Alice Bellagamba, Politics and African witchcraft: a long term discussion


Elisa Vasconi, Witchcraft, Traditional Medicine and Colonial Rule in



Davide Casciano, Pentecostalism, HIV and Witchcraft in Nigeria

11.30 debate


Birgit Meyer, Conclusions

13.00 closing


Call for Abstracts: “A ‘Supernatural’ History of Central Europe, 1870-present”

Editors: Eric Kurlander (Stetson U.) and Monica Black (U. of Tenn., Knoxville)

Deadline: August 1, 2012

Despite the ostensible “disenchantment of the world” proclaimed by Max Weber at the beginning of the twentieth century, Central Europe has a rich modern history of occultism, folklore, paganism, and popular religion. Yet the “supernatural history” of this ethno- culturally diverse region, extending from the Rhine and Baltic in the North and West to the Vistula and Danube in the South and East, has yet to be written. To be sure, the last twenty years have witnessed a renaissance of interest in Catholic, Protestant, and Jewish religious practice since the late-nineteenth century. With the exception a few excellent monographs on occultism and parapsychology, however, historians have been slow to investigate less conventional aspects of the “supernatural” in Modern Central Europe.

We seek abstracts from scholars interested in exploring the new spiritualities, unique metaphysical experiences and practices, and novel explanations of the world that stood somewhere between natural scientific verifiability and the shopworn truths of traditional religion, and which flourished across Central Europe in the wake of the Second Industrial Revolution. We are keen to see submissions that integrate social, political, and cultural history with “supernatural” thinking and practice, broadly conceived. We are especially interested in submissions that will extend their analysis and explorations beyond national boundaries, connecting people, ideas, experiences, and movements interculturally and transnationally.

Obviously, profound complexities inhere in the term “supernatural”—and no less so in terms like “popular religion,” let alone “superstition.” All of these terms bristle with invidious distinctions and reifications imposed by those seeking to draw sharp contrasts between “orthodox” and “heterogeneous” manifestations of religion and between “science” and “popular belief”—which for our purposes might refer to various methods of explaining, knowing, and experiencing the world that somehow draw on the numinous or the metaphysical. Not only has the presence and broad scope of such practices and ideas not yet been fully explored, but they have also not been properly integrated into larger histories of Central European culture, society, and politics—despite the fact that they have from time to time been the cause of considerable friction.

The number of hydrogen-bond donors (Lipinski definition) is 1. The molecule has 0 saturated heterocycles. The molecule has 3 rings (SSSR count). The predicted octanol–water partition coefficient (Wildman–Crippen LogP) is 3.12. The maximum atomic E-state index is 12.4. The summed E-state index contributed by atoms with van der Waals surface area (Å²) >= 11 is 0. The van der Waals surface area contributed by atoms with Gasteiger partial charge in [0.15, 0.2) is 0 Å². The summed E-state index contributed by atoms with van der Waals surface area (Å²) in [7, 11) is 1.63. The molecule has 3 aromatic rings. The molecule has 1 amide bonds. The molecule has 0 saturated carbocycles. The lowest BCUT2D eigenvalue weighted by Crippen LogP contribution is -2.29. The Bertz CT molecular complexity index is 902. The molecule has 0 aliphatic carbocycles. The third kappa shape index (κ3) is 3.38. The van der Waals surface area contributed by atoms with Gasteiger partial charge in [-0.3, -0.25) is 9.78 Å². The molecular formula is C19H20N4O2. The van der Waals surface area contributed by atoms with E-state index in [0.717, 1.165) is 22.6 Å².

By bringing together scholars from German, Austrian, Hapsburg, and Slavic Studies, we hope to address questions central to the study of Central European politics, culture, and identity in new ways. What meanings can we assign to the renewal of interest in occultism, “pseudo-science,” and folklore studies in the decades around the fin-de-siècle? How does the waxing or waning of these fields relate to questions of war and peace, revolution and reaction, crisis and stability? How have differences between “science” and “pseudo-science” been articulated in various moments and why? How did folklore, occultism, “pseudo-science” and other “supernatural” practices function as alternatives to organized religion at various moments in the Central European past? How was a fascination with the “supernatural” reflected in popular culture and the arts from the nineteenth century to today? What roles have popular superstition and everyday rituals played in Central European attempts to negotiate the trials of the twentieth century? What role did such rituals––“political religion” or otherwise––play in the legitimization of fascism, communism, and other forms of authoritarian politics before and after 1945? What influence did “supernatural” ideas and practices have in generating policies of ethnic cleansing, eugenics, and imperialism, or how can they been seen as a response to those policies? What were the differences East and West of the Iron Curtain after 1945? What are the implications in terms of class, gender, identity, and ethnicity?

Potential topics may include but are not limited to:


Pseudo-science” and parapsychology

Séances, spirit media, and communication with the dead


Faith healing


Palm reading

Clairvoyance and prophecy

Ghost stories and apparitions



New Age


Vampires, werewolves and other monsters

Pagan” religions

The horror genre, science fiction, and “fantastic” in film, art, and literature

If you are interested in contributing an abstract of not more than 500 words for consideration, please send it, along with your CV, to Monica Black ( and Eric Kurlander ( by AUGUST 1, 2012.